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Recently I was on Facebook and saw this post from my friend, Annie. It was the opposite of many people’s typical pet-peeve status updates.
“Lately I’ve been thinking about the opposite of pet peeves, the little things that people do that make me weirdly happy. Probably my #1: When someone offers you the first bite of their food/sip of their drink. Followed closely by when people stand up to shake hands with the person you are introducing them to. Anyone else have some of these? #petpeaks“
What unfolded was 100+ comments from people talking about the little things they love (instead of weather and DMV gripes).
Here was my contribution:
“I like when I’ve been in a conversation with someone for awhile and then they use my name. Like, “you see, Joy…” Not sure if that’s narcissistic but it makes me feel like they really are talking to me and not just talking to talk.
I also love sauces with all of my heart. A salsa bar, as you know, is pretty much like a restaurant paying me to eat for free.”
I’ll admit, I did feel slightly narcissistic with my addition—but then Annie responded that the “I like hearing my name” thing had already been mentioned multiple times. And I’m not sure if it was because of that or for my love of salsa, but my comment got seven likes so I’m going to assume the name thing is pretty spot on.
So I asked, “Why?”
And since I was alone, no one responded.
I think the reason many of us have such a positive reaction to hearing our name is because we long to be intentionally engaged in a conversation. When we feel like someone is just talking for the sake of talking and couldn’t care less if it was our face or a brick wall in front of them, we’re less likely to feel as though our opinion, response, or presence is acknowledged and truly valued.
But when our NAME is said, we know the person we are talking to is simultaneously thinking about their words and their audience—us.
Sure, anyone could read this and begin to manipulate the system, using peoples’ names in conversation to make the listener feel valued for self-serving reasons. Just recently I was on the phone with a guy and he said, “See, Joy…” and I immediately thought, “Is he just trying to get me to fall for him? Does he know of my narcissism??” And then I mentally slapped myself and stopped being paranoid.
If you’re reading this to learn how to communicate for the wrong reasons, I pray you wake up with boils.
But if your desire is to genuinely know how to communicate better and to encourage and engage your fellow mankind, here is how saying someone’s name in conversation can be wildly beneficial to you both…
1) People want to be remembered. If you are meeting a person for the first time, it’s actually a great way to help you remember their name long-term. (I don’t know about you, but I literally think that when someone introduces themselves and says, “I’m…..” I get three-second amnesia and completely forget whatever name they proclaim.)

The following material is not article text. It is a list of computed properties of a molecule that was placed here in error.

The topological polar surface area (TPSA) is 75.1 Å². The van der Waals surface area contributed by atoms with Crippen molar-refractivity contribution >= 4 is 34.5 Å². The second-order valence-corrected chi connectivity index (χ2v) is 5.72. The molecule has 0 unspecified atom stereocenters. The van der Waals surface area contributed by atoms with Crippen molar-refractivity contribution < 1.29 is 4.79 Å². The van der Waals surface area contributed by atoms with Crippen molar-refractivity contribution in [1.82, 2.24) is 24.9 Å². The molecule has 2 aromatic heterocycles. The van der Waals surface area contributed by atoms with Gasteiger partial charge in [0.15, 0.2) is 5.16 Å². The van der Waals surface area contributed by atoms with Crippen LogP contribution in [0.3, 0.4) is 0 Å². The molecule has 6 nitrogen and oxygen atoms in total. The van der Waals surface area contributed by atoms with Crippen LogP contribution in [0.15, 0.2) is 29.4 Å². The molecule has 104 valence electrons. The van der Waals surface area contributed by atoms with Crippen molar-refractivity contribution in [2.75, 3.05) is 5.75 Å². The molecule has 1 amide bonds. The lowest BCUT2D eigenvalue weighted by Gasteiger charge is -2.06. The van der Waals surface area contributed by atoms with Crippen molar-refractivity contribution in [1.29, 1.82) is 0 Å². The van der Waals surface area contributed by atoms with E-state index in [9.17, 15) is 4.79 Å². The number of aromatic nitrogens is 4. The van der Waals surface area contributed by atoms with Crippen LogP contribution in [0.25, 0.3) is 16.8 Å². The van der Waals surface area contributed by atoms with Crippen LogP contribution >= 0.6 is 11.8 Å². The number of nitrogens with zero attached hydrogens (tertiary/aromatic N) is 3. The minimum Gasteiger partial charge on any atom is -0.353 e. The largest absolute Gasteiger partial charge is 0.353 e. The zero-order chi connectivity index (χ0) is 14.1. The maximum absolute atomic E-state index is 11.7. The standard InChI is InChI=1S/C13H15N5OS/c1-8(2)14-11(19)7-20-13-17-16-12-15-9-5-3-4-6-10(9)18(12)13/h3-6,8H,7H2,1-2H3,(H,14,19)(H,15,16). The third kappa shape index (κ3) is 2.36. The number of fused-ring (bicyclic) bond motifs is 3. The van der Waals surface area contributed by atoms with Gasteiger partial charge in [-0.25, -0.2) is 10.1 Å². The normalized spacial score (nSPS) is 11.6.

2) People want to feel valued and needed. If you are stuck on a diatribe, going on and on about your opinion or thoughts, stop yourself- cause it’s annoying. And then see what happens when you include the person you are talking to and say, “Nancy, what are your thoughts on ________?” or “Bill, I would love to know your insight on _________.”
3) People want to know they are being heard. If someone is going through something tough and you are the one listening, you don’t necessarily need to have an answer or fix their problem. Instead, a powerful reply can simply be saying that person’s name along with an empathetic statement. To me, having someone say, “Oh, Joy…that is awful,”—or on the flip side, “Oh Joy!! I am so excited for you!”—lets me know that person is entering into the highs and lows with me. Not only does it make me feel heard, but it makes me feel known. And I’m pretty sure most people’s deepest desire is to feel genuinely known.
Let the practice and intentionality of using someone’s name (which may feel forced at first) become something that opens your eyes to seeing how it makes other people feel and respond to you. Pay attention to their verbal and non-verbal responses. I hope it helps you in your desire to be a better listener and I truly believe it can change the way we engage our relationships and build one another up.
Report back and let me know how it went!
Oh, and this old #AskJoy video might help you get started the next time you’re at a party and want to get those conversations started.
From my sauce-loving heart,
Joy. JOY! Joy.
P.S. As you are trying to listen well with new friends, family members, or spouses, sometimes men and women tend to feel more comfortable with different approaches. Read up on “shoulder-to-shoulder communication” and “just listening vs. being a fixer” in my dad’s book, Love and Respect.
P.P.S. Annie also happens to be one of the amazing musicians who played at the filming of The Illumination Project. Her pipes are that of a feisty angel.
L.M.N.O.P.S. Why is this called a Formal Lunch? You should start getting used to this term as it’s a big part of The Illumination Project too. Click on the Formal Lunch video HERE.
Love and Respect (Now) is a division of Love and Respect. Please be considerate.